A stay of execution was granted for a Dallas man who was scheduled to die for killing his two daughters in 2001. Texas Attorney General Ken Paxton must now decide whether to challenge that decision. VPC
DALLAS — A federal appeals court Wednesday granted a stay of execution for a Dallas man who was scheduled to die Wednesday night for killing his two daughters.
Texas Attorney General Ken Paxton must now decided whether to challenge that decision.
John Battaglia was scheduled to be executed Wednesday night for the 2001 murders of his daughters — ages 6 and 9.
Attorneys for Battaglia, 60, argued he deserved a court-appointed attorney to investigate and a fair hearing to determine claims he may be mentally incompetent for execution.
The 5th U.S. Circuit Court of Appeals agreed, halting the punishment about seven hours before Battaglia’s trip to the Texas death chamber.
On May 2, 2001, the little girls — Liberty and Faith — were visiting Battaglia, their father, in his apartment near downtown Dallas when the unthinkable happened.
“He tried to kill the children!”
Those are the chilling words from a 911 recording on the night that Liberty and Faith were murdered.
The little girls were on the phone talking to Mary Jean Pearle, their mother, when Battaglia shot them.
Pearle described the horror when Battaglia went on trial for murder one year later.
“And then I hear Faith go, ‘No, daddy! Please don’t do it!’ And I heard [gunfire], and I hear him yell: ‘Merry F—ing Christmas!'”
Evidence showed that Battagalia, an accountant, shot each of his daughters six times.
Pearle rushed to the apartment and paced while police entered. They told her the little girls were dead.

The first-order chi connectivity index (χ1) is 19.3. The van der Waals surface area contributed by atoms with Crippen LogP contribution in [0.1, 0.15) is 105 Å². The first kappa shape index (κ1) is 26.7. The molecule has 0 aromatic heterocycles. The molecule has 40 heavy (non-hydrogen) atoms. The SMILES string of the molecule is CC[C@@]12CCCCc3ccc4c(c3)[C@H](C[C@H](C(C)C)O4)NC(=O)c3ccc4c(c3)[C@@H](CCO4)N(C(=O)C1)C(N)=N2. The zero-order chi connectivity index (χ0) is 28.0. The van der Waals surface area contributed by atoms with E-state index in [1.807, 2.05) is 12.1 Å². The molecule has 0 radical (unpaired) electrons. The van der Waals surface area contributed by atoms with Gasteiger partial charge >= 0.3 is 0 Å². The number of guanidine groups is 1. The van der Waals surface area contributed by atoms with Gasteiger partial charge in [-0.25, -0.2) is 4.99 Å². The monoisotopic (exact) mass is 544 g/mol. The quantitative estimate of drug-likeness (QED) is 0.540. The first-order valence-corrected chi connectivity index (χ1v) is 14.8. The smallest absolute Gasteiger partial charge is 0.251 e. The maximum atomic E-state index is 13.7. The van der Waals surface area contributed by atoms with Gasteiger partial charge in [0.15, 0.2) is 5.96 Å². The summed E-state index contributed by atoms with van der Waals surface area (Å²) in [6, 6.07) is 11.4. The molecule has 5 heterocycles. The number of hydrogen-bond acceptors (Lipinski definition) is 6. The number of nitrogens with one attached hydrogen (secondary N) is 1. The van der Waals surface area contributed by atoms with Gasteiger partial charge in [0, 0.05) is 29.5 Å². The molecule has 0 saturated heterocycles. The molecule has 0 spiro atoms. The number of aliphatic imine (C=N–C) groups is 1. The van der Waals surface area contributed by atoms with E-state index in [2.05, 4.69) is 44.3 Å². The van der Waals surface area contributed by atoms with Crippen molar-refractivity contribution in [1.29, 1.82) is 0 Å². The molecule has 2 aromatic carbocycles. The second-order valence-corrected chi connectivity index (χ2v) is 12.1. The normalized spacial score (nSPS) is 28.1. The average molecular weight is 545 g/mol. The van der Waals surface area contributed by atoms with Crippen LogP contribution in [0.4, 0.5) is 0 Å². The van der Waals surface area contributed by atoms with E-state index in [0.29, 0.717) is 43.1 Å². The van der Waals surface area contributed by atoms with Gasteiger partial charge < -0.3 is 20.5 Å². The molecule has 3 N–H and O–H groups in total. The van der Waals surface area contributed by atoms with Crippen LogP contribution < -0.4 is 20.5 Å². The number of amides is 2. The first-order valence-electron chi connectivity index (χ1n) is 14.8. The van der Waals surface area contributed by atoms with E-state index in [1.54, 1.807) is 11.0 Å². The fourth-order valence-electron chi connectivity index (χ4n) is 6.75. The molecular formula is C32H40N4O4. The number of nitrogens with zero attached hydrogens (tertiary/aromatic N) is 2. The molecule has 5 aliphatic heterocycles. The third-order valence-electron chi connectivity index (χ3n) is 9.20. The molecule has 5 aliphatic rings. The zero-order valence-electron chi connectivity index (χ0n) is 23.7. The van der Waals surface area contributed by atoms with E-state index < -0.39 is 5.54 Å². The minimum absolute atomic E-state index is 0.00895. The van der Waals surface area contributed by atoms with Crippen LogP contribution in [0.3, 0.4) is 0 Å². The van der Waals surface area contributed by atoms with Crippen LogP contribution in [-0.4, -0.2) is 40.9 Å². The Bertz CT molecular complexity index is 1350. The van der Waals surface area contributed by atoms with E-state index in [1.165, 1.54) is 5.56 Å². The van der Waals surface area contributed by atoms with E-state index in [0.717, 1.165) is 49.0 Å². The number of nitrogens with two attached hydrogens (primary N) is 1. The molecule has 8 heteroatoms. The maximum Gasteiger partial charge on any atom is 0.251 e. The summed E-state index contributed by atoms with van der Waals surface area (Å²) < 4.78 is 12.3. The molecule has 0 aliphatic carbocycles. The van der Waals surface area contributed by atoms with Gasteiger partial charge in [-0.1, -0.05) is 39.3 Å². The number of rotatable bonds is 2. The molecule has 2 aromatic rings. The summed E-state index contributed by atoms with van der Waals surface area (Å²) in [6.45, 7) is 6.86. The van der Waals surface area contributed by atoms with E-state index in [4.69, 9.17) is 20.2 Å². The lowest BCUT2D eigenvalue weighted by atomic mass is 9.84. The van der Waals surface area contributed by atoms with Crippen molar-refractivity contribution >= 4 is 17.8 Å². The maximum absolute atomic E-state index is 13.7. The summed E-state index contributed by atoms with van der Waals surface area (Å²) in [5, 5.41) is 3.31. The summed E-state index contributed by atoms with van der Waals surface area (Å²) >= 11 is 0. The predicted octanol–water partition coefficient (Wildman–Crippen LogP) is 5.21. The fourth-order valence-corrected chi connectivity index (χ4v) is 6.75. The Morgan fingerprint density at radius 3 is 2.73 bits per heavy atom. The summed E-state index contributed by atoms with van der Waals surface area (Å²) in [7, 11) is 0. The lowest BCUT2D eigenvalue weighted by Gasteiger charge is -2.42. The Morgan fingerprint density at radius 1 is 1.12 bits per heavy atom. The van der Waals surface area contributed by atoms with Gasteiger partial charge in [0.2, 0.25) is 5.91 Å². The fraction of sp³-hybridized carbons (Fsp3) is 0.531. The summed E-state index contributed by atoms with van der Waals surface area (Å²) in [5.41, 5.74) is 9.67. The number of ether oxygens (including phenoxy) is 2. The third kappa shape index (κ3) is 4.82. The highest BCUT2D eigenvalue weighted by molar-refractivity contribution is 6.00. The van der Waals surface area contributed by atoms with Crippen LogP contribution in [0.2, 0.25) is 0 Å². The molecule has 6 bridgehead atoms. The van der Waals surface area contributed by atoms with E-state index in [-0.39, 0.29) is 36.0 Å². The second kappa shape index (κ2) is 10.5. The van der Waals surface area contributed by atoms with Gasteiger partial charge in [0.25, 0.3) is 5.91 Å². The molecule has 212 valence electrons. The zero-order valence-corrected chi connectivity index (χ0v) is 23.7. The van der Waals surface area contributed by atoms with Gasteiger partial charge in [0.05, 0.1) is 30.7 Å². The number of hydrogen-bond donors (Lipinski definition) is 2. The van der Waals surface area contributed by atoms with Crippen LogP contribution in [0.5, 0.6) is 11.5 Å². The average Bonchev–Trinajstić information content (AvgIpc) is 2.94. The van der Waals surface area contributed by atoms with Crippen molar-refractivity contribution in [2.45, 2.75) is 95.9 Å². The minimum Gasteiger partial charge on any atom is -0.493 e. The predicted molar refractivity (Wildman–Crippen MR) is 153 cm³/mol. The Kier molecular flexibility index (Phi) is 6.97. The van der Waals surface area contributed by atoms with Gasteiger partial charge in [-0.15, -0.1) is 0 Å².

In court, Mary Jean Pearle recounted the horror of hearing her daughters being shot and killed by her estranged husband. (Photo: WFAA-TV, Dallas-Fort Worth)
In an interview with ABC News, Pearle talked about that moment. “It’s the most empty feeling you could ever have in your life. They are everything. All your hopes and dreams … everything is gone,” she said.
Battaglia was arrested hours later outside a tattoo parlor where he had just had two roses — one for each girl — inked on his arm.
Before his arrest, Battaglia left this chilling message on his daughters’ answering machine:
“Goodnight, my little babies. I hope you’re resting in a different place.”
There had been a long history of domestic violence between Battaglia and Pearle, but no one thought he would kill the children, so he was allowed to have unsupervised vistits.
The murders sent shock waves through the community. Lawmakers were outraged, and a law was changed. It is now mandatory for judges to ask about a history of violence during divorce proceedings.
“In a lot of cases, it was not brought up that there had been domestic violence in that relationship that was dissolving … or there had been some danger to the child,” explained Paige Flink, director of The Family Place, which offers assistance to abused spouses.
Battaglia, 60, was scheduled to die by lethal injection at 6 p.m. CT Wednesday inHuntsville. But a brighter lasting image will remain.
After the little girls were slain, The Family Place opened Faith and Liberty’s Place, where parental visits are supervised by armed off-duty police officers.
Liberty and Faith Battaglia were shot and killed by their father on May 2, 2001. (Photo: Submitted)
It’s also a place where estranged parents can exchange children safely.
“I am certain Faith and Liberty’s Place has helped prevent children from being kidnapped, children being harmed,” Flink said.
Tiffany Ratcliff and her abusive ex-husband were ordered to go to Faith and Liberty’s Place by a judge to exchange their son.
“I was scared. I didn’t know what to expect,” she said. “I didn’t know if I was going to live or if I was going to die.”
After eight years of supervised exchanges and visits, Ratcliff said she and her ex built an amicable relationship and things changed.
This center helps more than 100 families every month. Ratcliff has a message for Faith and Liberty’s mother.
Faith and Liberty’s Place provides a safe setting for parents to exchange children. (Photo: WFAA-TV, Dallas-Fort Worth)
“I’m sorry for your loss, but I am grateful — and I don’t mean to be selfish. I don’t because I had another chance at life, and I am so sorry for your loss,” she said.
Source USA TODAY COM 4/26/16